It is hoped that, even in the event of an appeal, the matter will have been decided one way or another before plain packaging is introduced in May.

If that looks unlikely, the companies are expected to try to delay the start of the ban.

Dangerous Molecules Discovered in E-Cigarette Aerosols

Researchers at Penn State College of Medicine says they have found that electronic cigarettes produce free radicals, which are molecules that cause cell damage and can lead to cancer.

E-cigarettes will soon fall under the same rules as normal cigarettes – not for sale to persons under the age of 18 and restrictions on advertising, RTL Nieuws reports.

Instead of burning tobacco, e-cigarettes work by delivering nicotine in the form of water vapor, giving users an alternative to the many unsafe byproducts of burning tobacco.

Electronic cigarettes are often thought to be safer than cigarettes because they don’t produce smoke or contain the tar and chemical of tobacco.

Commenting on the potential dangers of e-cigarettes, John P. Richie Jr., Professor of Public Health Sciences and Pharmacology at Penn State College of Medicine said, “There’s a perception that e-cigarettes are healthier than regular cigarettes, or at least not as harmful as regular cigarettes”.

“While e-cigarette vapour does not contain numerous toxic substances that are known to be present in cigarette smoke, it’s still important for us to figure out and to minimize the potential dangers that are associated with e-cigarettes”, he said in a statement.

To model the possible harmful effect of e-cigarette vapor, which contains among other things nicotine and flavorings, British American Tobacco partnered with tissue engineering firm MatTek to use a smoking robot with respiratory tissue.

Previous studies have found low levels of aldehydes, which are chemical compounds that can cause oxidative stress and cell damage, in e-cigarette vapor. However, no-one has paid attention to the ‘free radicals’ that can also potentially be produced by e-cigs – even though these are considered to be the primary reason for smoking-related cancer, cardiovascular disease and chronic obstructive pulmonary disease.

“This is the first study that demonstrates the fact that we have these highly reactive agents in e-cigarette aerosols”, Richie said. The researchers measured free radicals in e-cigarette aerosols. Results were published in the journal Chemical Research in Toxicology.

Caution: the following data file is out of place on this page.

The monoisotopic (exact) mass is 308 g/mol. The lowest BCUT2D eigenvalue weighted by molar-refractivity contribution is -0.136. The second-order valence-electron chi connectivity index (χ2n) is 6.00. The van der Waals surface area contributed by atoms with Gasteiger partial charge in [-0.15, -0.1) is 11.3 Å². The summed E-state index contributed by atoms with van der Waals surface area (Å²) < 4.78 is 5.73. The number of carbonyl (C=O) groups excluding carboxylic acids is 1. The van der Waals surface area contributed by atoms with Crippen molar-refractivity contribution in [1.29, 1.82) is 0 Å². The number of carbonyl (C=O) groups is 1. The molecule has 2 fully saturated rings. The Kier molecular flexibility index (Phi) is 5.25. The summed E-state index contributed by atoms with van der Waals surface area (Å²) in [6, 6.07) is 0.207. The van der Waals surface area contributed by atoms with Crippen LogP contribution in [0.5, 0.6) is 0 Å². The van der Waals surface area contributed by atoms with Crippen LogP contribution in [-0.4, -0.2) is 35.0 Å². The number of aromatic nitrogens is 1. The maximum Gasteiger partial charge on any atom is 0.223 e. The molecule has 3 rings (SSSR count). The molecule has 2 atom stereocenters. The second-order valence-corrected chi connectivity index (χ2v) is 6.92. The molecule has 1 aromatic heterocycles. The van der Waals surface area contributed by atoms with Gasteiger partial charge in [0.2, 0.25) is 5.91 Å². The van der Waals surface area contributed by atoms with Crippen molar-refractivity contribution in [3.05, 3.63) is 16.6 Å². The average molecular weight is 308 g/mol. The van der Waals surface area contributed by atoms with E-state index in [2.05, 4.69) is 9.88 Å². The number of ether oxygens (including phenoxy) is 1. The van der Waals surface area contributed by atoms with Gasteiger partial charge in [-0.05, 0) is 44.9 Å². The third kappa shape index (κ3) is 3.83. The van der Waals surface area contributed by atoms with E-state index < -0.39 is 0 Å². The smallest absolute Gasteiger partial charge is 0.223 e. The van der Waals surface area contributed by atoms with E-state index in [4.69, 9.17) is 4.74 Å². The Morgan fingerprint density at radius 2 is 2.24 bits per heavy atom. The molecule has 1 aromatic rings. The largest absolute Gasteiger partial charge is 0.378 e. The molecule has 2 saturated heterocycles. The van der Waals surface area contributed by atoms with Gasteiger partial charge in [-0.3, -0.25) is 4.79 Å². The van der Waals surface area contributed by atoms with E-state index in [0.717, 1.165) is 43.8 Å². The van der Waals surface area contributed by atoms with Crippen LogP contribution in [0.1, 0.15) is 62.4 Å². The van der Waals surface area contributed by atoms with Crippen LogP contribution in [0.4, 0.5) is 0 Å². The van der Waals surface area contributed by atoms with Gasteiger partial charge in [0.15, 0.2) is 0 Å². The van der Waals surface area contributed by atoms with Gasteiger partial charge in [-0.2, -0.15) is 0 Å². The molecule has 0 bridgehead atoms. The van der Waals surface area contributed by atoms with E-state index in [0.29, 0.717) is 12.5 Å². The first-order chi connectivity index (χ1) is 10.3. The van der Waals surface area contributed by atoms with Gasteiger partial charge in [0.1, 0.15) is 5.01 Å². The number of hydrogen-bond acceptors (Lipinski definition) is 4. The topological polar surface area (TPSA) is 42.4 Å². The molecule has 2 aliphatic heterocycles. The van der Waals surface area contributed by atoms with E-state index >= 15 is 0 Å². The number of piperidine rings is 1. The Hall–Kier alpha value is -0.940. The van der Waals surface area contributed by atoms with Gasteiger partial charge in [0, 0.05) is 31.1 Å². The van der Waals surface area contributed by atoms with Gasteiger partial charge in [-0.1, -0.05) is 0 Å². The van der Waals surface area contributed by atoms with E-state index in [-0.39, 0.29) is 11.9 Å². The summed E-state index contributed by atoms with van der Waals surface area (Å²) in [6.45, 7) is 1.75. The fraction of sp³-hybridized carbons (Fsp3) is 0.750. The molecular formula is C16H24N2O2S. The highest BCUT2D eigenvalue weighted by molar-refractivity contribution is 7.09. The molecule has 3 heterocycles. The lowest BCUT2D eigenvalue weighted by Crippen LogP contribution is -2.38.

Further research is needed to determine the health effects of highly reactive free radicals from e-cigarettes.

Richie says there’s a perception that e-cigarettes are healthier than regular cigarettes, but his team’s findings suggest the devices may not be free from harm. They are potentially harmful.

Researchers are hoping to eventually measure total numbers in e-cigarette aerosols in order to see how exactly these may impact human health.

National Institute on Drug Abuse of the National Institutes of Health and the Center for Tobacco Products of the U.S. Food and Drug Administration funded this research

Health Minister, Dr. Rajitha Senaratne receives the World No Tobacco Day Award 2015

The World Health Organization (WHO) has selected Minister of Health Dr. Rajitha Senaratne as the recipient of the World No Tobacco Day Award for 2015.

The World Health Organization (WHO) has selected Minister of Health Dr. Rajitha Senaratne as the recipient of the World No Tobacco Day Award for 2015.

The “World No Tobacco Day” is observed on May 31st every year, under various tobacco related themes.

The objective of doing so is to encourage a 24 hour period of abstinence from tobacco consumption throughout the world.

Another aim of this initiative is to make the public aware about the extensive prevalence of tobacco consumption, the health hazards it poses and encourage people to quit using tobacco.

On this day the World Health Organization (WHO) recognizes individuals or organizations from the six WHO Regions for their accomplishments in the field of tobacco control.

The WHO specifically mentions Dr.Senaratne’s role in advancing the introduction of pictorial health warnings on the cigarette packs and the effort to get the court approval for this purpose. It also recognizes the professional life long work done by the Hon. Minister in mitigating the ill effects of tobacco, particularly smokeless tobacco. Even as a student in Dental Sciences, he was in the forefront of the fight against tobacco use which is the main reason for cancers and many other diseases. Later he carried this interest into his professional and political life as well. This year the Health Minister has been chosen as the recipient of this prestigious award to both honour and recognize his untiring efforts towards tobacco control.

This award will be presented to the Minister of Health Dr. Rajitha Senaratne by the President Maithripala Sirisena on 7th December 2015.